Now, if you're going to do that, consider comfort level: not everyone is comfortable with a video chat, even though it may result in a more personalized experience, a stronger emotional tether, so that they feel like you're a real person and they can see the expressions on your face.
Now, not everyone is comfortable with video chat.
Also, consider the format.
So Skype requires someone to download that software to their computer or their phone whereas if you use a program like a Google Hangout, it just requires you to open a new browser tab and no new software to download.
If you're so having in-person meetings, you don't have to worry about parking or delays that traffic can incur so this can result in better adherence to your schedule and also, greater productivity because you don't have drive time and neither does the potential client. So these are some of the things to consider.
Also, if you have your online calendar on your website, consider charging for the consultations, if you're able to do so based on your practice area, because that will result in fewer no-shows and cancellations, and it will result in people taking another few moments to determine, are they really likely to become a new client, you know, are they likely to hire you?
And then outsource this process as much as possible? So not only inbound, but also outbound so, as I mentioned, if you have people who are completing a contact form on your website, you can automatically forward those to a staff member or receptionist service, and you can have that call back happen immediately and then follow the criteria for the screening and the then scheduling of the consult or the call back and taking payment if required.
And if you take online payment with a credit card, an e-check, then you can automatically have that in place so that, you know, the person is that much more serious about talking to you and hopefully hiring you.
The inbound calls can also trigger that same workflow. And then, you know, inbound web chat as well.
So if you have web chat staffed on your website, that same criteria, that same back and forth, the question and answering, asking and answering, can happen.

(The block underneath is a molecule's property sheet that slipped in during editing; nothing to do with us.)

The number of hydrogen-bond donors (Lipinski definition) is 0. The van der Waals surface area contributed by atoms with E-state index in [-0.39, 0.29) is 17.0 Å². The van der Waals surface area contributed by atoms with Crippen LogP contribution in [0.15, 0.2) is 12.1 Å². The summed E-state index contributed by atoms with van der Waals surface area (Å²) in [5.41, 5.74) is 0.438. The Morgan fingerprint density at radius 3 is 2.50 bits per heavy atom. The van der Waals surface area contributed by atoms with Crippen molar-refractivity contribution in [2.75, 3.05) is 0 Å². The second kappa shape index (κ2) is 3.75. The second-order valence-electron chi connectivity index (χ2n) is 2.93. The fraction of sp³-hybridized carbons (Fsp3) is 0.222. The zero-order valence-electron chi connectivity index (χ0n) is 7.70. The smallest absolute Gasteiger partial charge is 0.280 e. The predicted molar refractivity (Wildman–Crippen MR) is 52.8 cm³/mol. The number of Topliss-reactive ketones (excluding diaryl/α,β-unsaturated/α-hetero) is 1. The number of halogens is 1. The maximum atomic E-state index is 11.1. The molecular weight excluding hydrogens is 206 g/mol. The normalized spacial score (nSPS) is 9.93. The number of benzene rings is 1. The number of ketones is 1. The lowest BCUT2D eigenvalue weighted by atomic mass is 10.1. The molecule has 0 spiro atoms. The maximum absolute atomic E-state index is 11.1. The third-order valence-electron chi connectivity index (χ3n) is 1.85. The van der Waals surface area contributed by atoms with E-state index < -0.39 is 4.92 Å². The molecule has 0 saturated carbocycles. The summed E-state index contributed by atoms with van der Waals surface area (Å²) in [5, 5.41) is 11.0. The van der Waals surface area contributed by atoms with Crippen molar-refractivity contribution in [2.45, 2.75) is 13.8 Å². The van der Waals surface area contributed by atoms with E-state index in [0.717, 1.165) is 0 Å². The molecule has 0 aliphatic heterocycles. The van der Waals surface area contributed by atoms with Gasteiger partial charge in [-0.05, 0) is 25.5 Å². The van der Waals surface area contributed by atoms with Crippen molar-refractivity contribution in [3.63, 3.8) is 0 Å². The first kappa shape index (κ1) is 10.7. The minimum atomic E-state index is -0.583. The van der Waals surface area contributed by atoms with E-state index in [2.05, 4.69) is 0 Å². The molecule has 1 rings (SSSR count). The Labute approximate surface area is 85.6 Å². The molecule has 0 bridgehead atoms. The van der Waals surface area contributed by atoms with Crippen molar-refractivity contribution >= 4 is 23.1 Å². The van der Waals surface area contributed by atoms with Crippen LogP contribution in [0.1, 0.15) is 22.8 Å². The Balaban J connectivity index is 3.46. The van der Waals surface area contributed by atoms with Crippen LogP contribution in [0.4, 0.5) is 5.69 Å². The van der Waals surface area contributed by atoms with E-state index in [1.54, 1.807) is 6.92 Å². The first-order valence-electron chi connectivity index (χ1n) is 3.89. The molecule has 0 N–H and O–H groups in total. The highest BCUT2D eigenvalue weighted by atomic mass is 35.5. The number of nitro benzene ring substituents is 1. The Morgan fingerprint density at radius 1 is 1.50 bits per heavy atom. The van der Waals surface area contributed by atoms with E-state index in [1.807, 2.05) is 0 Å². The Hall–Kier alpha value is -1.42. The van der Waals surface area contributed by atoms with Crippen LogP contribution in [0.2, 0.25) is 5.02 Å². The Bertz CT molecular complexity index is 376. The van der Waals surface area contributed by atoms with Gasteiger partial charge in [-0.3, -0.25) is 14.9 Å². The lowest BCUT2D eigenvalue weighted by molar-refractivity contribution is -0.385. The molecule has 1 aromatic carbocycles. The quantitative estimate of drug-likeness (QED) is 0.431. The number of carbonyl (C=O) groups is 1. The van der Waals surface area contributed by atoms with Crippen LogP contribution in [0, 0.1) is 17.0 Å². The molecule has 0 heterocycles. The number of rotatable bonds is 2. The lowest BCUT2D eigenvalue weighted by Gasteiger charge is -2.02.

And the nice thing about web chat is that someone who's a potential client, who may be at work can actually do that without leaving their desk, without it being lunchtime, without having to take time off, without missing the hours because their working hours overlap with your working hours, that can improve the responsiveness you capture as well.
So I talked a little bit about handing this off.
I would also recommend when you're considering your criteria to ask, how did the potential client hear about you?
Because phone calls are, you know, a very good way of handling it, as I mentioned, can be different phone numbers for different sources and channels for marketing, but it's really important to know what words did they type into Google? Who specifically referred them?
You know, if they say they were a referral, you're not going to give every one of your friends different phone numbers. So how do you capture who is the actual person who referred them?
Always ask and you don't have to be the one that asks. It can actually be, you know, a receptionist service or your staff who is asking for that source.
And the sooner you ask the better. So don't wait for that consultation, but actually have that happen during the very first communication.
So whether it's a web chat or it's a contact form on your website, or it's a phone call, make sure that you're asking not only how did you hear about us, but if they indicate that they typed into Google, some search words, they're going to remember that much better.
If you ask them early on, if you talk to them a couple of days later, even later that day, they may not know exactly what phrase they typed into Google, but that can be very informative for you as you shape your marketing strategy.
So, well, examples here, Emily Cooper in Minnesota has a law practice and she really only focuses on family law and social security disability.
So here's an example of a contact form where she's building in right. The barrier to submitting this form. You could even, if you look at the second number two here and you see that question, what is your legal issue? She's asking family law and then she's asking social security disability.
She also has other here. I would recommend that if you don't do other, you don't even have it in here so the form can't be submitted if it doesn't match your practice area and you can see that little star right there, that star means that it's mandatory to answer that question in order to submit the form.
Note also that she's asking, is there a court hearing scheduled in your case? So this helps her determine what is the priority? What is the deadline? How urgent is the need of this person who is contacting me?
And she's also asking, how did you hear about Cooper Law? How did you hear?
You can have that also be a button for the most common answers and then, a right in fields for certain ones of them. So if someone says, "I heard about you because I typed you into Google," you could say, "You know, what did you type into Google?"
I mean, why not ask that? That doesn't have to be a mandatory question, but you could ask them and if you get that data, then that is fantastic.
Now, after the form is completed, then a potential client is given the option to book a free 15 minute consultation. You can see that there is no link immediately here.
After you submit the form, then you can complete the scheduling requests for the consultation and they'll get it via email and it will be automatically added to your calendar as well.
And you can have this be completed with someone who is on web chat or on the phone with them as well so they don't have to find this form themselves.